9 The first-order autoregressive process, AR(1) Expectation Taking expectations in (33) assuming φ < 1, such that E [z t ] = E[z t 1 ] = µ, we obtain µ = c + φµ Then, the expectation (or mean) is µ = c 1 φ (36) Replacing c in (33) with µ(1 φ), the process can be written in deviations to the mean: z t µ = φ (z t 1 µ) + a t and letting z t = z t µ, which is the most often used equation of the AR(1). z t = φ z t 1 + a t (37) Alonso and García-Martos (UC3M-UPM) Time Series Analysis June July, / 5

10 The first-order autoregressive process, AR(1) Variance The variance of the process is obtained by squaring the expression (37) and taking expectations, which gives us: E( z 2 t ) = φ 2 E( z 2 t 1) + 2φE( z t 1 a t ) + E(a 2 t ). We let σ 2 z be the variance of the stationary process. The second term of this expression is zero, since as z t 1 and a t are independent and both variables have null expectation. The third is the variance of the innovation, σ 2, and we conclude that: σ 2 z = φ 2 σ 2 z + σ 2, from which we find that the variance of the process is: σ 2 z = σ2 1 φ 2. (38) Note that in this equation the condition φ < 1 appears, so that σ 2 z is finite and positive. Alonso and García-Martos (UC3M-UPM) Time Series Analysis June July, / 5

11 The first-order autoregressive process, AR(1) It is important to differentiate the marginal distribution of a variable from the conditional distribution of this variable in the previous value. The marginal distribution of each observation is the same, since the process is stationary: it has mean µ and variance σ 2 z. Nevertheless, the conditional distribution of z t if we know the previous value, z t 1, has a conditional mean: E(z t z t 1 ) = c + φz t 1 and variance σ 2, which according to (38), is always less than σ 2 z. If we know z t 1 it reduces the uncertainty in the estimation of z t, and this reduction is greater when φ 2 is greater. If the AR parameter is close to one, the reduction of the variance obtained from knowledge of z t 1 can be very important. Alonso and García-Martos (UC3M-UPM) Time Series Analysis June July, / 5

12 The first-order autoregressive process, AR(1) Autocovariance function Using (37), multiplying by z t k and taking expectations gives us γ k, the covariance between observations separated by k periods, or the autocovariance of order k: γ k = E [(z t k µ) (z t µ)] = E [ z t k (φ z t 1 + a t )] and as E [ z t k a t ] =, since the innovations are uncorrelated with the past values of the series, we have the following recursion: where γ = σ 2 z. γ k = φγ k 1 k = 1, 2,... (39) This equation shows that since φ < 1 the dependence between observations decreases when the lag increases. In particular, using (38): γ 1 = φσ2 1 φ 2 (4) Alonso and García-Martos (UC3M-UPM) Time Series Analysis June July, / 5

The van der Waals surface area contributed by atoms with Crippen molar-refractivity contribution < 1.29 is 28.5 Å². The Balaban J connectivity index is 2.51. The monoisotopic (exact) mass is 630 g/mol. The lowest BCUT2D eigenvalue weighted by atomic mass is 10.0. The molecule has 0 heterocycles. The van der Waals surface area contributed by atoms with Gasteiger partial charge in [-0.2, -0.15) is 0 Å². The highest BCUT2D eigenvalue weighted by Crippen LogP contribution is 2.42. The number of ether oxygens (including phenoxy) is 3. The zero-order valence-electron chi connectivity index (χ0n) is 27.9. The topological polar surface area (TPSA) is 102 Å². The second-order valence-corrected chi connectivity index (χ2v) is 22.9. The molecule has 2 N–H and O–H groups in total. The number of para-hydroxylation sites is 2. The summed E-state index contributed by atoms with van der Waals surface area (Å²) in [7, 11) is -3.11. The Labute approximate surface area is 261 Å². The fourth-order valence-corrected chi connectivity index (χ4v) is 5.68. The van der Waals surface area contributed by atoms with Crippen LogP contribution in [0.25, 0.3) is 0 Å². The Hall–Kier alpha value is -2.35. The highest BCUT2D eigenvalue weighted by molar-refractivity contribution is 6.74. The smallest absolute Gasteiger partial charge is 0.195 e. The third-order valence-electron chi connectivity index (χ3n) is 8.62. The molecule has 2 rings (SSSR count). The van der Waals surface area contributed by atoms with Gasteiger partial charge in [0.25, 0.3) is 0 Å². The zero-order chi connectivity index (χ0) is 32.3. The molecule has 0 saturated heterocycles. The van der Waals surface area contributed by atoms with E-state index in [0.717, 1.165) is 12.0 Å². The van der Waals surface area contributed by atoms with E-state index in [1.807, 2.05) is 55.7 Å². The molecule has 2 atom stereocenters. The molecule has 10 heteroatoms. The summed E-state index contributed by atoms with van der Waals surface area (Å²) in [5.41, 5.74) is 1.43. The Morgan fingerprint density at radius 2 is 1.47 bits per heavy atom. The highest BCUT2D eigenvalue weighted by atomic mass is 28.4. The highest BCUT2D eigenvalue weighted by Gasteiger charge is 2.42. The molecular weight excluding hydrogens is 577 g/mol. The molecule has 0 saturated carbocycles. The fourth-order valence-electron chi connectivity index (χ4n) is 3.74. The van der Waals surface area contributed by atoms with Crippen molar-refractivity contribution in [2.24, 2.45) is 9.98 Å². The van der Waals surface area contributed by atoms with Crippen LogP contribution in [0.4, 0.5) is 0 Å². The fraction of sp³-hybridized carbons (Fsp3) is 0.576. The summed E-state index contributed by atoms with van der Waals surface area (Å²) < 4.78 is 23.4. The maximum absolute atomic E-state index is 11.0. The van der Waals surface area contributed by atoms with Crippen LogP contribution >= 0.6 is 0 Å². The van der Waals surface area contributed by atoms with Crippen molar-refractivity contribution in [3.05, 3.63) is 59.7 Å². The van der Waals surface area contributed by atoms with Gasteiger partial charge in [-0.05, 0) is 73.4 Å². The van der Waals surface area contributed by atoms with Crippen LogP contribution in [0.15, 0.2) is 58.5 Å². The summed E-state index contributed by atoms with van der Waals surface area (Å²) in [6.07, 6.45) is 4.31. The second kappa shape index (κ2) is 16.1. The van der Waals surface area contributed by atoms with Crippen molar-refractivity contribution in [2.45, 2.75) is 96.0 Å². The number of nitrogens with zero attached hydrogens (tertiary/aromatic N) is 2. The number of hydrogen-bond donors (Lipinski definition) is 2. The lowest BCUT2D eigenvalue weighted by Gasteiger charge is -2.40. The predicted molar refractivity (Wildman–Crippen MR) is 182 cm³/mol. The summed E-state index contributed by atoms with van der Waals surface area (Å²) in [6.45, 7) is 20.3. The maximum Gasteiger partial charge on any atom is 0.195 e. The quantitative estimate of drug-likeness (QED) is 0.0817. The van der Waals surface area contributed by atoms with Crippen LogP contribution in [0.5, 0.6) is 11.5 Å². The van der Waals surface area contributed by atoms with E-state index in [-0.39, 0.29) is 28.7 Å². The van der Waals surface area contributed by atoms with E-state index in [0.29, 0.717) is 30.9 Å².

13 The first-order autoregressive process, AR(1) Autocorrelation function, ACF Autocorrelations contain the same information as the autocovariances, with the advantage of not depending on the units of measurement. From here on we will use the term simple autocorrelation function (ACF) to denote the autocorrelation function of the process in order to differentiate it from other functions linked to the autocorrelation that are defined at the end of this section. Let ρ k be the autocorrelation of order k, defined by: ρ k = γ k /γ, using (39), we have: ρ k = φγ k 1 /γ = φρ k 1. Since, according to (38) and (4), ρ 1 = φ, we conclude that: ρ k = φ k (41) and when k is large, ρ k goes to zero at a rate that depends on φ. Alonso and García-Martos (UC3M-UPM) Time Series Analysis June July, / 5

14 The first-order autoregressive process, AR(1) Autocorrelation function, ACF The expression (41) shows that the autocorrelation function of an AR(1) process is equal to the powers of the AR parameter of the process and decreases geometrically to zero. If the parameter is positive the linear dependence of the present on past values is always positive, whereas if the parameter is negative this dependence is positive for even lags and negative for odd ones. When the parameter is positive the value at t is similar to the value at t 1, due to the positive dependence, thus the graph of the series evolves smoothly. Whereas, when the parameter is negative the value at t is, in general, the opposite sign of that at t 1, thus the graph shows many changes of signs. Alonso and García-Martos (UC3M-UPM) Time Series Analysis June July, / 5

15 3 Parameter, φ = Parameter, φ = Sample Autocorrelation Lag 4 Parameter, φ = Parameter, φ = Sample Autocorrelation Lag Alonso and García-Martos (UC3M-UPM) Time Series Analysis June July, / 5

16 Representation of an AR(1) process as a sum of innovations The AR(1) process can be expressed as a function of the past values of the innovations. This representation is useful because it reveals certain properties of the process. Using z t 1 in the expression (37) as a function of z t 2, we have z t = φ(φ z t 2 + a t 1 ) + a t = a t + φa t 1 + φ 2 z t 2. If we now replace z t 2 with its expression as a function of z t 3, we obtain z t = a t + φa t 1 + φ 2 a t 2 + φ 3 z t 2 and repeatedly applying this substitution gives us: z t = a t + φa t 1 + φ 2 a t φ t 1 a 1 + φ t z 1 If we assume t to be large, since φ t will be close to zero we can represent the series as a function of all the past innovations, with weights that decrease geometrically. Alonso and García-Martos (UC3M-UPM) Time Series Analysis June July, / 5